Since the inception of the Global Alliance on Vaccines and Immunization (GAVI) in 2000, 36 eligible African countries have introduced new and underutilized vaccines into their Expanded Programme of Immunization programmes. These are hepatitis B, Haemophilus influenzae type b-containing vaccines and the yellow fever vaccine. Newer vaccines, such as pneumococcal conjugate vaccines, rotavirus vaccines, human papilloma virus vaccines and conjugate meningococcal meningitis A vaccine are also being considered for introduction.
Rotavirus vaccines are an important intervention that can reduce severe rotavirus associated diarrhoea and child mortality. The use of rotavirus vaccines is part of a comprehensive strategy to control diarrhoeal diseases, including other interventions such as:
- improvements in hygiene and sanitation
- zinc supplementation
- community-based administration of oral rehydration solution
- overall improvements in case management.
The eradication of poliomyelitis (polio) remains a global priority to which all African countries are committed. Since 1988, when the World Health Assembly resolved that polio should be eradicated, significant progress has been made. Today, only four countries globally are known to have indigenous wild poliovirus transmission. An independent evaluation of the major barriers to interrupting wild poliovirus transmission carried out in 2009 concluded that polio eradication is feasible, provided that managerial, security and technical issues can be addressed.
At its Sixty-first Session in May 2008, the World Health Assembly called for a new plan to complete the eradication. Consequently, a special 1-year Global Polio Eradication Initiative programme of work was developed and implemented in 2009. On evaluation of this Initiative, it was concluded that with stronger political and financial commitments, the remaining barriers to achieving eradication could be addressed. Development of a new 3-year Global Polio Eradication Initiative Strategic Plan from 2010 to 2012 has therefore been agreed, with the goal of interrupting wild poliovirus transmission within that period. This plan was approved by the World Health Assembly in May 2010.
Epidemiology of wild poliovirus
In 2010, a total of 75 wild poliovirus (WPV) cases have been reported in 10 countries, compared with 545 WPV cases in 2009 in 15 countries. This progress is attributable to the marked drop in WPV cases reported from Nigeria, the only African country with indigenous wild poliovirus transmission. Three African countries have re-established polio transmission, namely Angola, Chad and Democratic Republic of the Congo.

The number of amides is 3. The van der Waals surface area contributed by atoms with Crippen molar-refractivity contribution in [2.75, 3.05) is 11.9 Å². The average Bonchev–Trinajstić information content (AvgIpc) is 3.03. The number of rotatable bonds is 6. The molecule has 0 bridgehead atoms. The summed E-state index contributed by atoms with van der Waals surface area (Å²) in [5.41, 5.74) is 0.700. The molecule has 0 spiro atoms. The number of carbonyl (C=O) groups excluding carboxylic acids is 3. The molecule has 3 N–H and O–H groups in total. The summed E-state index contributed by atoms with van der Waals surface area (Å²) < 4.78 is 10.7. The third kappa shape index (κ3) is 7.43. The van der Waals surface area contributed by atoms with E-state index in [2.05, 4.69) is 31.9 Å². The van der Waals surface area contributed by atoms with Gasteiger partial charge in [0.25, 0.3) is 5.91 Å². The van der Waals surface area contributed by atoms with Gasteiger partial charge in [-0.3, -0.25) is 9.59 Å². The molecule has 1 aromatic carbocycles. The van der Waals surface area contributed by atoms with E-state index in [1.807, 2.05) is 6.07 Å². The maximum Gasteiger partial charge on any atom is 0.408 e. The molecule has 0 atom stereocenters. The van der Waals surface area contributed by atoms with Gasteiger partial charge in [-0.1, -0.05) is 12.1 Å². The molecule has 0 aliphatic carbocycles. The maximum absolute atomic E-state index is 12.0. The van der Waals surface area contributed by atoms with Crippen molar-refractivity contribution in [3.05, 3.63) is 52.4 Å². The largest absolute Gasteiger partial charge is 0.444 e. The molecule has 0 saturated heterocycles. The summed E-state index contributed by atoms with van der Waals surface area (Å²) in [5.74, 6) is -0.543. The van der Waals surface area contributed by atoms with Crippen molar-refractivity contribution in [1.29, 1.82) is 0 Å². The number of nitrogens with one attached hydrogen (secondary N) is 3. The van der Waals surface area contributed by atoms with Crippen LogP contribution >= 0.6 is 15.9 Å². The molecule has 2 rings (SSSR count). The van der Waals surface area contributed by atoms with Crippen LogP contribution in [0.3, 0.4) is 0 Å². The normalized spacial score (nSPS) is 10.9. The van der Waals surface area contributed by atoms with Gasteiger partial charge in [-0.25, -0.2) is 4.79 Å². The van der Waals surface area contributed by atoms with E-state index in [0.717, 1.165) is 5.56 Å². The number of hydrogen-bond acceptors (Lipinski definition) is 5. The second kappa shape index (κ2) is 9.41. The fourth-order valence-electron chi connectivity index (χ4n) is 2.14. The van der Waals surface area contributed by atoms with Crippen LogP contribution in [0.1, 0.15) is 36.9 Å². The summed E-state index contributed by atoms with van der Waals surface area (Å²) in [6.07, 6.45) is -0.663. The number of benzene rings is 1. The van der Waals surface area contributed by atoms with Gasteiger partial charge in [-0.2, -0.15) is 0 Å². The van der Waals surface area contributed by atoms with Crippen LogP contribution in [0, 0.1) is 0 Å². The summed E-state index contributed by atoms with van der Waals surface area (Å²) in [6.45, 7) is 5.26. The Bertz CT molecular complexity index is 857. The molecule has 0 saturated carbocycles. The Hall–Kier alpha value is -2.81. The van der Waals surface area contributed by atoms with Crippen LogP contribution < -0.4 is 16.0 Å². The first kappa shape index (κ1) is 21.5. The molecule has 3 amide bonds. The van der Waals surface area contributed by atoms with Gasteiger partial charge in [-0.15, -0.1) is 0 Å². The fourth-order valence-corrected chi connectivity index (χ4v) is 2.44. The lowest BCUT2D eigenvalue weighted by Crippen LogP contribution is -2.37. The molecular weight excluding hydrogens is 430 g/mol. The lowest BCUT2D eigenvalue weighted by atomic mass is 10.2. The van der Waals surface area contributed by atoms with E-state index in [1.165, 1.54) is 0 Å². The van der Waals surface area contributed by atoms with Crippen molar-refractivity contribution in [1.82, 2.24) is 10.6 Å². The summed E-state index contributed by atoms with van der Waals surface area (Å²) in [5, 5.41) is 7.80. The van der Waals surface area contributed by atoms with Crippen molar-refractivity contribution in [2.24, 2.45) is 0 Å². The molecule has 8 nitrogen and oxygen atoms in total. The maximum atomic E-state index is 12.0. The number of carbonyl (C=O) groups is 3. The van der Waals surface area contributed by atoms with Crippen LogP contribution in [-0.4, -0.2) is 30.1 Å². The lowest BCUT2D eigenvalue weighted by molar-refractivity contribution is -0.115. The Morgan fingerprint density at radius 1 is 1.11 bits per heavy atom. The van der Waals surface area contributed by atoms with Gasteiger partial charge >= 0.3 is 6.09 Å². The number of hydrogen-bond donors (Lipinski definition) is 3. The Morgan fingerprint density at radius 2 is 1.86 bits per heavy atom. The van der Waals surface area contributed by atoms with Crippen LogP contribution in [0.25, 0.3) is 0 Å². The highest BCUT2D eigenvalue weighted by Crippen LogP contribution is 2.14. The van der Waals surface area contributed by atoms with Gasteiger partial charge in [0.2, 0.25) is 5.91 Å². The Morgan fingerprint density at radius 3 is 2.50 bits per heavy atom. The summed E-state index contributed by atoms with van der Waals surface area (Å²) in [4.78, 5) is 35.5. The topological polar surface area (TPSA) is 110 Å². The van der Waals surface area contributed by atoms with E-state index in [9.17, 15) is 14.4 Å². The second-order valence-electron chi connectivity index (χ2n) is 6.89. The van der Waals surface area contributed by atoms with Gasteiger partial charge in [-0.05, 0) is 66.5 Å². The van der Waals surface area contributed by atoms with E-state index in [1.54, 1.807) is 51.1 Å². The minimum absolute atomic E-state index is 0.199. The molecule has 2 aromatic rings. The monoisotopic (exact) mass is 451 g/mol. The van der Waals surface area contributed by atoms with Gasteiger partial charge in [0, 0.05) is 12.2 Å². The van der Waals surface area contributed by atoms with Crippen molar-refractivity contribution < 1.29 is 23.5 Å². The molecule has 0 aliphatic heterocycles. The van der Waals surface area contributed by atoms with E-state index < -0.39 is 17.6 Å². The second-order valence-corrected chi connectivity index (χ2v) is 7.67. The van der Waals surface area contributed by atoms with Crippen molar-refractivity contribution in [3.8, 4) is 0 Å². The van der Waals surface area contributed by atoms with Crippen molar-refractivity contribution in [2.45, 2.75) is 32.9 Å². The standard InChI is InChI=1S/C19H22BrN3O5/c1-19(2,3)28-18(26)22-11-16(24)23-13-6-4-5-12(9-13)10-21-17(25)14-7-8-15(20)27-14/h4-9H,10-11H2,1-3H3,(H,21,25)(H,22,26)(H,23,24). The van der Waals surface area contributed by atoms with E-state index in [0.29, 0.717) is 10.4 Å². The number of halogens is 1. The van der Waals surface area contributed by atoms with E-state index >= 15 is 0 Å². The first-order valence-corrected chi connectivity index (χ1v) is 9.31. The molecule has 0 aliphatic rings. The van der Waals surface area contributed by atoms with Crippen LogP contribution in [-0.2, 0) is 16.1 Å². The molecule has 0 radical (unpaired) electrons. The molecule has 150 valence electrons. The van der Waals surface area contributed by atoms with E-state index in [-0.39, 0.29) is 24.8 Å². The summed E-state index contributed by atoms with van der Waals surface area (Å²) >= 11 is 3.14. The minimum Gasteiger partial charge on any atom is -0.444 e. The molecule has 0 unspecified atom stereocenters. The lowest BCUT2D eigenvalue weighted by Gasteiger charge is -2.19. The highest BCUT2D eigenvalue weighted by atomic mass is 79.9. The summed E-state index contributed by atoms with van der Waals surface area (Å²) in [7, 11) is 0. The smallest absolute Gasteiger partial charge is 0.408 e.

Polio eradication in Nigeria has remained problematic, as a large number of children remain unvaccinated in a number of high-risk states and local government areas. This problem is compounded by low routine immunization coverage, gaps in surveillance as evidenced by the presence of orphan viruses, and low political commitment in some areas.
Circulating vaccine-derived polioviruses, largely resulting from low routine immunization coverage, were reported in three countries in 2009, namely Democratic Republic of the Congo, Guinea and Nigeria. Seventeen cases were confirmed in 2010.
A total of 16 annually accredited polio laboratories have been established in African countries as part of the global network.
Polio supplementary immunization activities
In response to circulating WPVs, at least two rounds of polio supplementary immunization activities were implemented in a synchronized manner in 19 countries of west and central Africa. These reached over 86 million children aged under 5 years. Two or more additional rounds and mop-up activities were implemented in priority countries in 2010. Despite commendable efforts to implement high-quality supplementary immunization activities, there have been significant challenges in making available the required quantities of the appropriate vaccine as well as all the necessary funding.
Independent monitoring has been instituted as a way of validating the reported coverage of the polio campaigns. Findings are used to take immediate corrective action, while lessons learned serve to institute corrective measures in subsequent campaigns. Written feedback is provided to each country following analysis of the independent monitoring data. Findings show that the most common reasons for children’s absence during supplementary immunization activities are:
- limited awareness of caretakers
- absence of children from home when the vaccinators arrive
- failure to cover all settlements as a result of inadequate planning.
Surveillance for acute flaccid paralysis